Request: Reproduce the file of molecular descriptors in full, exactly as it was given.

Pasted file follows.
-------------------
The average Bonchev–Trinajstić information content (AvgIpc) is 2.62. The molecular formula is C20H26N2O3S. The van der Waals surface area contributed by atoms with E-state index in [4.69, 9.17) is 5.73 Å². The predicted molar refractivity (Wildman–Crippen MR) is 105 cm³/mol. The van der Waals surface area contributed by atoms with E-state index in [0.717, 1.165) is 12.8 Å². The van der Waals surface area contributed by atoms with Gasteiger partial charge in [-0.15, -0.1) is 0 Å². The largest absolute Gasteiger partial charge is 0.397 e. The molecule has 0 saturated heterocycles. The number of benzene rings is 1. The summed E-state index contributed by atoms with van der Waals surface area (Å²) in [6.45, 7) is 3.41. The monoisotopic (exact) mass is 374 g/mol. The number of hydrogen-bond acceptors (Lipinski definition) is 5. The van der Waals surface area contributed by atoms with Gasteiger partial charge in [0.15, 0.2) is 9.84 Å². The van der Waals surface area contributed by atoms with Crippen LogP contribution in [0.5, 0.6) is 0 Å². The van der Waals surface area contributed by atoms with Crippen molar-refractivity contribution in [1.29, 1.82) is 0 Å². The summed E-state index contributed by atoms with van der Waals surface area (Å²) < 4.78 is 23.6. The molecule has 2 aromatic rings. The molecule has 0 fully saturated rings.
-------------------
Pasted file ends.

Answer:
The average Bonchev–Trinajstić information content (AvgIpc) is 2.62. The molecular formula is C20H26N2O3S. The van der Waals surface area contributed by atoms with E-state index in [4.69, 9.17) is 5.73 Å². The predicted molar refractivity (Wildman–Crippen MR) is 105 cm³/mol. The van der Waals surface area contributed by atoms with E-state index in [0.717, 1.165) is 12.8 Å². The van der Waals surface area contributed by atoms with Gasteiger partial charge in [-0.15, -0.1) is 0 Å². The largest absolute Gasteiger partial charge is 0.397 e. The molecule has 0 saturated heterocycles. The number of benzene rings is 1. The summed E-state index contributed by atoms with van der Waals surface area (Å²) in [6.45, 7) is 3.41. The monoisotopic (exact) mass is 374 g/mol. The number of hydrogen-bond acceptors (Lipinski definition) is 5. The van der Waals surface area contributed by atoms with Gasteiger partial charge in [0.15, 0.2) is 9.84 Å². The van der Waals surface area contributed by atoms with Crippen LogP contribution in [0.5, 0.6) is 0 Å². The van der Waals surface area contributed by atoms with Crippen molar-refractivity contribution in [1.29, 1.82) is 0 Å². The summed E-state index contributed by atoms with van der Waals surface area (Å²) < 4.78 is 23.6. The molecule has 2 aromatic rings. The molecule has 0 fully saturated rings.